USAgNet - January 09, 2013
Monsanto Co.'s fiscal first-quarter profit nearly tripled on sales of corn seed to South America and climbing herbicide prices. The world's largest seed company has traditionally reported a quiet first quarter, as most U.S. customers are inactive, but Monsanto's growth in South America is now making it a
year-round business. Monsanto said corn seed sales jumped 27% in the quarter versus a year ago, due largely to South America.
The company also said that U.S. sales were ahead of last year's pace, and it boosted its 2013 earnings guidance. The St. Louis-based company now sees earnings of $4.30 to $4.40 a share, up from its previous view of $4.18 to $4.32.
The company doesn't typically alter guidance so early in the year, but it has "better line of sight than in a typical year," Chief Executive Hugh Grant told investors in a conference call. He said the quarterly results came in stronger than initially expected.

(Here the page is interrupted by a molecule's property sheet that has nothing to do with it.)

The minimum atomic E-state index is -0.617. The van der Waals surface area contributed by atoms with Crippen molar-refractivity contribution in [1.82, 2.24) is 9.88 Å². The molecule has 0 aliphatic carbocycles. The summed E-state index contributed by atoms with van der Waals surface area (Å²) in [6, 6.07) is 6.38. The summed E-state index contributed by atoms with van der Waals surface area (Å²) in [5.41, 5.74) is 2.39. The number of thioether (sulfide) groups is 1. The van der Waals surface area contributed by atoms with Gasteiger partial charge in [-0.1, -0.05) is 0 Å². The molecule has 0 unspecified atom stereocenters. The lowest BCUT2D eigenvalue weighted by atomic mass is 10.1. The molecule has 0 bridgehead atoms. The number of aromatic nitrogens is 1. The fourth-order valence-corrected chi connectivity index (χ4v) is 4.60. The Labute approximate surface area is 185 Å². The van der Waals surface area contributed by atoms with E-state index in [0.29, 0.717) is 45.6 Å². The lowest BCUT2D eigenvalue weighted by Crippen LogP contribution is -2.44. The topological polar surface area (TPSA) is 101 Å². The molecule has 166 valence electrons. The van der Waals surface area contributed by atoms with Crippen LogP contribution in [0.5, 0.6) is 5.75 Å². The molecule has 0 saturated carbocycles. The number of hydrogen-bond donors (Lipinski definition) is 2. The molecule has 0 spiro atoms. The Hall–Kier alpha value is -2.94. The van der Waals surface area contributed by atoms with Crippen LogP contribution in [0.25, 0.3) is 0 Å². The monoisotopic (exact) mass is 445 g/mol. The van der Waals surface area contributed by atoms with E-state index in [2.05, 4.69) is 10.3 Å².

"It's strength that comes from across our business portfolio, so the key areas that we're looking to drive our performance are firing on all cylinders," he said.
Shares rose to their highest level in more than four years after the company easily beat market expectations for both earnings and revenue. They were up 2.8% to $98.60 in midday trading Tuesday on the New York Stock Exchange. As of Monday's close, the stock was up 4.7% over the past three months.
While farmers across the U.S. corn belt suffered from poor yields last year because of drought, that has driven up prices for corn and soybeans, and along with it seed demand, in the U.S. and South America.
Monsanto had said it expected to realize a 5% to 10% increase in corn prices for 2013 as farmers seek premium, better-performing seeds within the company's portfolio.
In South America, which is rapidly adopting genetically modified seeds, the company benefited both from increased volumes and from higher selling prices, as farmers "trade up" to new seed products that have more than one genetically modified trait.